Friday, October 20, 2006

The World Serious


The Tigers and Cardinals have survived their respective playoff rounds to make and have made it to the World Series. Both teams entered the playoffs as the longest of long shots to make the series. They have the worst post all-star game records of any teams to ever make the series. The Cardinals almost lost a 8-1/2 game lead with 12 games to play. They won a total of 83 games during the regular season. The American League alone had eight teams that won more games than that. They beat a team, in the Mets, that won 14 more regular season games than they did. The Tigers went into the all-star break with a 60-29 record and proceeded to play under .500 the rest of the way. They went 35-38 the rest of the way, including a less than inspirational 12-16 in September to blow an 11 game lead and lose the central division to the Twins.

How did we end up with these two teams in the World Series? I don't know. The Tigers got swept at home by the worst team in baseball right before the playoffs began. Yet they then turned around and beat the Yankees in 4 games and swept the A's. Is there any explanation for that? Their pitching has been outstanding, but it's the same pitching that got slapped around by the KC Royals a couple of weeks ago. The Cardinals couldn't buy a win down the stretch. They lost 7 games in a row at one point and saw their lead over the Astros dip to 1/2 a game. Their bullpen gave up leads in 5 consecutive games over the last week of the season. Why is their bullpen now seemingly impregnable? I don't know. I wish I had some answers for you, but all I can say is that the post season is (to use a baseball metaphor) a whole new ballgame.

The Tigers enter the World Series as prohibitive favorites. Like the Mets they won well over 90 games. However unlike the Mets, they did it in a much harder league. They have the best starting pitching in the American League and they have enough hitting to win. The only question will be which team will show up. Will it be the Tigers who swept through the first half of the season like a house on fire or the team that limped home after the all-star break? Will it be the team that got swept at home by the Royals or the team that has won seven straight playoff games? If the Tigers play somewhere near their best, then this should be a short series.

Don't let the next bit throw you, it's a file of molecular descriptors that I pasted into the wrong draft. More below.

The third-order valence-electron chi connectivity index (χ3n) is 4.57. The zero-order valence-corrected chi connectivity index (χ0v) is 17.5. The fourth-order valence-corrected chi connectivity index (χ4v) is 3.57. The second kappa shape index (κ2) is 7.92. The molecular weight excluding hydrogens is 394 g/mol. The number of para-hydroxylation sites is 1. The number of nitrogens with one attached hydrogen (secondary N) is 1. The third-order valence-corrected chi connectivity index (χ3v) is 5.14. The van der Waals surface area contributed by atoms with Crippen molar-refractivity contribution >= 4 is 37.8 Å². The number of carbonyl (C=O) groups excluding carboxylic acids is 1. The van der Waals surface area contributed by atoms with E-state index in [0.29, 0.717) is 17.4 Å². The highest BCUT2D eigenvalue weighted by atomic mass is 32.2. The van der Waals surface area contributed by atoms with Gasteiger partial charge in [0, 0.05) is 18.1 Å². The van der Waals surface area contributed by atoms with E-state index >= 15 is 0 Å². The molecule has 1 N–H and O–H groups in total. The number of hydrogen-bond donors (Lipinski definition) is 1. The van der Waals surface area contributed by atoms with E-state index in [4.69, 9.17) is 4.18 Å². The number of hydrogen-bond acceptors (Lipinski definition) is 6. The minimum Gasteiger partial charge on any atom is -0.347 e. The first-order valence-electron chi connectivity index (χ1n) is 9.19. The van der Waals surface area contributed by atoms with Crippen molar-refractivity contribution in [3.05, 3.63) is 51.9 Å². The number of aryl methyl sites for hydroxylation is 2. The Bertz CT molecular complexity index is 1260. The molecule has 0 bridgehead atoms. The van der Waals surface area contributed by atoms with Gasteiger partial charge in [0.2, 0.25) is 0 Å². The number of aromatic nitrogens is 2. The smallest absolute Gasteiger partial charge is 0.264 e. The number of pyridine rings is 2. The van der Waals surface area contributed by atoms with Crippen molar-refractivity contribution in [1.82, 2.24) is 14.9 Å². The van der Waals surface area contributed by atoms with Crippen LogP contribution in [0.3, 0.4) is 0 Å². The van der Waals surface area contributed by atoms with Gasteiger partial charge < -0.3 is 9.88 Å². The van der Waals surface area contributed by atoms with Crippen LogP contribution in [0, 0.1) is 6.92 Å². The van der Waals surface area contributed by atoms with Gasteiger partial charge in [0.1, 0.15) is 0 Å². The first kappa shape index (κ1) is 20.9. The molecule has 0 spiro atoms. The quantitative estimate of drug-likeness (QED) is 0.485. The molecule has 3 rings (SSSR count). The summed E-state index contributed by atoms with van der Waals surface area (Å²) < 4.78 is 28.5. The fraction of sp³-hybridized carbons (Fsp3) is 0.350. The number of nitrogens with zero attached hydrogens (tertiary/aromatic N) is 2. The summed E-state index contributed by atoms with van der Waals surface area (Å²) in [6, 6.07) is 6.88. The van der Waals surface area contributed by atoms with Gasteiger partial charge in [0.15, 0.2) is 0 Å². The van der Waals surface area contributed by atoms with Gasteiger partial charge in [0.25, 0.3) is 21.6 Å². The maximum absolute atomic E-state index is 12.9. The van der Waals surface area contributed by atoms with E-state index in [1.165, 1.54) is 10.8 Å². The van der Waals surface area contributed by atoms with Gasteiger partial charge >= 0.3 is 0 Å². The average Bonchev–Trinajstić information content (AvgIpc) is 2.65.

I think the most amazing thing about the playoffs so far has been the performances of two former yankees who failed miserably in their playoff appearances in the Bronx. Kenny Rogers has two wins and has yet to be scored upon. Jeff Weaver has a win and has pitched very well in his three starts. Weaver had an ERA over 7 in three games for the Yankees, including giving up a game winning home run in extra innings to the Marlins in the yankees last World Series appearance. Rogers ERA in the three playoff series that he pitched for the yankees were 9.00, 12.00 and 22.5. Rogers' other NY playoff experience with the Mets was equally as bad. His ERA with the Mets was over 7.00. Explaining the success of these two pitchers in the playoffs is like trying to explain the appeal of Paris Hilton. She's famous for nothing and yet is in the press every day. These pitchers have no history of success in the post season and yet have been huge factors in the current success of their respective teams. Go figure.

The facts all point to a Tigers win, but given the absolutely unpredictable nature of the this years playoffs, I have to predict a Cardinals win. I know it doesn't make any sense, but so little in this years playoffs has. The Cardinals in 6. That's my call. It's really going to suck having to listen to Tony LaRussa proclaim his genius, but then again listening to another story about how Jim Leyland is the sole reason for the Tigers turnaround is just as annoying a concept. Is there anyway for these teams to manage themselves?

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